Saturday is St Leger day at Doncaster and everyone will be looking forward to the 5th and final Classic encounter of the British flat racing season. The St Leger is the oldest of the 5, having first been run way back in 1776 when King George III was still on the throne.View Today’s Betting Markets Now!
Some superb horses have won this great race, including Solario, Sun Chariot, Nijinsky, Reference Point, Sixties Icon and Kingston Hill. Those of you who are already getting a little grey around the temples may be old enough to remember a thrilling renewal in 1985, which is well worth taking another look at.
Oh So Sharp went into the race having already won the 1,000 Guineas and the Oaks. She was described by Timeform as being “a big, lengthy filly and a grand mover with a raking stride” Sired by Kris and out of a dam called Oh So Far, she was owned/bred by Sheikh Mohammed and trained by the late Sir Henry Cecil.
No horse had won the Fillies’ Triple Crown since Meld in 1955, who survived an objection from a young Lester Piggott after Nucleus found no luck in-running. Few horses even attempt to win all 3 Classics open to fillies, such is the difficulty in beating some of the world’s top thoroughbreds over 1m (the 1,000 Guineas), 1m 4f (the Oaks) and 1m 6f (the St Leger).
It was clear though that Oh So Sharp was something special and she would begin the race as an 8/11 favourite. The most-likely challenger looked to be stablemate Lanfranco, winner of the William Hill Futurity and the King Edward VII Stakes.
Piggott had the ride on Lanfranco. He quickly responded to a lack of early pace and took the lead. Oh So Sharp, under Steve Cauthen, took up a handy position in 3rd. The pace quickened somewhat, after the first half mile, but with no other runners looking to take on Lanfranco for the lead, it was by no means fast.
Lester knew that this was playing into the hands of Oh So Sharp and he put his foot harder on the gas after a mile. He was unable to stretch his rivals though (just 6 horses contested the race) and no jockey was sending out distress signals as they rounded the bend.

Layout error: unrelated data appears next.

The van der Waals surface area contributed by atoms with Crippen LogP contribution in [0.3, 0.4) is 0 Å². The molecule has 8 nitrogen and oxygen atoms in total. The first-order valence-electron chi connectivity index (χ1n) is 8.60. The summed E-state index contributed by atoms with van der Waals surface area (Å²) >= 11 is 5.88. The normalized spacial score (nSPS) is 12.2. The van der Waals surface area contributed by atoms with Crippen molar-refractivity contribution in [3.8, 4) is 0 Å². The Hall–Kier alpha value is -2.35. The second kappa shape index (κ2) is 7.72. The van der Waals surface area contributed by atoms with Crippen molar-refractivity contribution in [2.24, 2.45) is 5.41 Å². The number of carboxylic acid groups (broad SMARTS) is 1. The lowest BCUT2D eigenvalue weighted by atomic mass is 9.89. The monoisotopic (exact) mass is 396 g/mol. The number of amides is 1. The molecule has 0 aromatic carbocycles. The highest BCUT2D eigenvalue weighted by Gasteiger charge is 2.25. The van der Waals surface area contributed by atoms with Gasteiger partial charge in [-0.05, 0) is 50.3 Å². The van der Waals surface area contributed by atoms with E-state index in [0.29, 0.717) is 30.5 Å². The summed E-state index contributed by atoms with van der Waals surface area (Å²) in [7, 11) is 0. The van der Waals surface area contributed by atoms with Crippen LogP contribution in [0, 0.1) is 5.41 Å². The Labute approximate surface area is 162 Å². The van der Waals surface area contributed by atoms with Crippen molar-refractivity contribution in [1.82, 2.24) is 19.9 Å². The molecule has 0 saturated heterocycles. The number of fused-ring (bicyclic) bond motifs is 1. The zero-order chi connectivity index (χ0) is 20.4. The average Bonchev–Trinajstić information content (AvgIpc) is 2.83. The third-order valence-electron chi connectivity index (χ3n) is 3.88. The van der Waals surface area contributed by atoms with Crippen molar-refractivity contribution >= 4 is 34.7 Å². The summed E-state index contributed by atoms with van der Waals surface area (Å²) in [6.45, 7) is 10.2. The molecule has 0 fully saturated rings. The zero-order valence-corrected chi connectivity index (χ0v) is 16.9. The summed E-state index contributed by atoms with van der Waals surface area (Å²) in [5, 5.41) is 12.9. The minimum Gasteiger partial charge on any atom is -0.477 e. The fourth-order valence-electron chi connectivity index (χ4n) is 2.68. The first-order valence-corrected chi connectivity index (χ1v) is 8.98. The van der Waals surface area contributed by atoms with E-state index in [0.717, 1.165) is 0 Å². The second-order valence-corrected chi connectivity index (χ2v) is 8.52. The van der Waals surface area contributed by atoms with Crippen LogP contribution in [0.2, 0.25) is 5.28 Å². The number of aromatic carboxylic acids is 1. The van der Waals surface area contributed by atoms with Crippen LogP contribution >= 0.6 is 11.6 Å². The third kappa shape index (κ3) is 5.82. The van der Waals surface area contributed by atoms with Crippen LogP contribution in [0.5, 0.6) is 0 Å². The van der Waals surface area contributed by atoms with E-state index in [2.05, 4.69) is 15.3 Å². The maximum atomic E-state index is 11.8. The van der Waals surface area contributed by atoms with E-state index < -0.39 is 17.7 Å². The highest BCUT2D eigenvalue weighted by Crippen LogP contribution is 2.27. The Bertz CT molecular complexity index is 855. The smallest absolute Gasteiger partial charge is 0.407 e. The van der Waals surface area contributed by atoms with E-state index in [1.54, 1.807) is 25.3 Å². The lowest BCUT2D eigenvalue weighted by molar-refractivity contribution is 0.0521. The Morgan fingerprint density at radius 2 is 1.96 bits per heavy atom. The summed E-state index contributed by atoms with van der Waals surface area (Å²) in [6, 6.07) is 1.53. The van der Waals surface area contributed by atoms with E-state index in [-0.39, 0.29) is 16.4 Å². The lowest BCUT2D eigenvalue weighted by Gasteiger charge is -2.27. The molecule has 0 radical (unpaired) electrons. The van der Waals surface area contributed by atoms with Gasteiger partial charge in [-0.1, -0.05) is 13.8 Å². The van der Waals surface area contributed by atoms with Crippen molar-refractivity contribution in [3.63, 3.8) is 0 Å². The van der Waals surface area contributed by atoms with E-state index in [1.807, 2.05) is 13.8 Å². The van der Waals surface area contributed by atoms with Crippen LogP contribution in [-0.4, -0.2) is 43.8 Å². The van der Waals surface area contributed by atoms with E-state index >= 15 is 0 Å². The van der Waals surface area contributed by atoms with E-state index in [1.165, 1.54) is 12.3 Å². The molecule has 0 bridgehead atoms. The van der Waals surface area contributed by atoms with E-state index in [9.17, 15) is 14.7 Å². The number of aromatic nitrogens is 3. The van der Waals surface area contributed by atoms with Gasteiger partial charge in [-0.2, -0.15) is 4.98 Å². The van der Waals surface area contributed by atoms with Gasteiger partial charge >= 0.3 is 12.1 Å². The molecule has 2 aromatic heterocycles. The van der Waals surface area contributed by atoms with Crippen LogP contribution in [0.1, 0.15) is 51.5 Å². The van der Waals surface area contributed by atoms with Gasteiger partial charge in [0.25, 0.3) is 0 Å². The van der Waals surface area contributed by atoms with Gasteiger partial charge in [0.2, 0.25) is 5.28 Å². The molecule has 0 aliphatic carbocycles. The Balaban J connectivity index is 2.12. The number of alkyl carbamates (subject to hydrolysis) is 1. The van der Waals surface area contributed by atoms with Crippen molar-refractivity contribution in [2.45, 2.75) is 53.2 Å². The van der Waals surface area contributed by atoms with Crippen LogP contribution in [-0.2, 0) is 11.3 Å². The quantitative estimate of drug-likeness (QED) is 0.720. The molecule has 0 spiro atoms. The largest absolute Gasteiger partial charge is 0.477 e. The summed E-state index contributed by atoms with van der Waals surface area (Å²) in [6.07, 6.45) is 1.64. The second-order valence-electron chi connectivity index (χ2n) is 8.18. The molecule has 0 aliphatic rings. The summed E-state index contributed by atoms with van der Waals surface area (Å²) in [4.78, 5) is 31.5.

The race began to hot-up as they entered the straight. Piggott looked around to see where Oh So Sharp was and found the big filly right on Lanfranco’s tail, travelling ominously.
With about 2.5f remaining, Cauthen pushed the button on Oh So Sharp and the ‘Battle Royale’ was underway. She soon had her nose in front but could not get clear. Phardante joined Lanfranco and both still looked major threats.
A long and arduous season seemed to be catching up with Oh So Sharp, who hung right (slightly impeding Phardante) but still managed to keep a good racing rhythm. The winning post came just in time and this fantastic filly took the Fillies’ Triple Crown amidst the roar of the Doncaster crowd. The victory meant that Cecil became the first trainer to win £1 million, in a single campaign.
Cauthen described her as “without doubt, the best filly I have ridden.” and she was immediately retired to become a broodmare. Her progeny had some success, but none could get even close to matching the feats of their magnificent mother.
Sadly, no fillies will contest the 2016 St Leger Stakes. Like Oh So Sharp, Minding is a 1,000 Guineas and Oaks winner, but Aidan O’Brien never seriously considered going for the Triple Crown with her and has his sights firmly trained on Longchamp and the Prix de l’Arc de Triomphe.
We may never see another filly win all 3 British Classics, but none who were lucky enough to be at Doncaster 31 years ago, will forget the Incredible Oh So Sharp.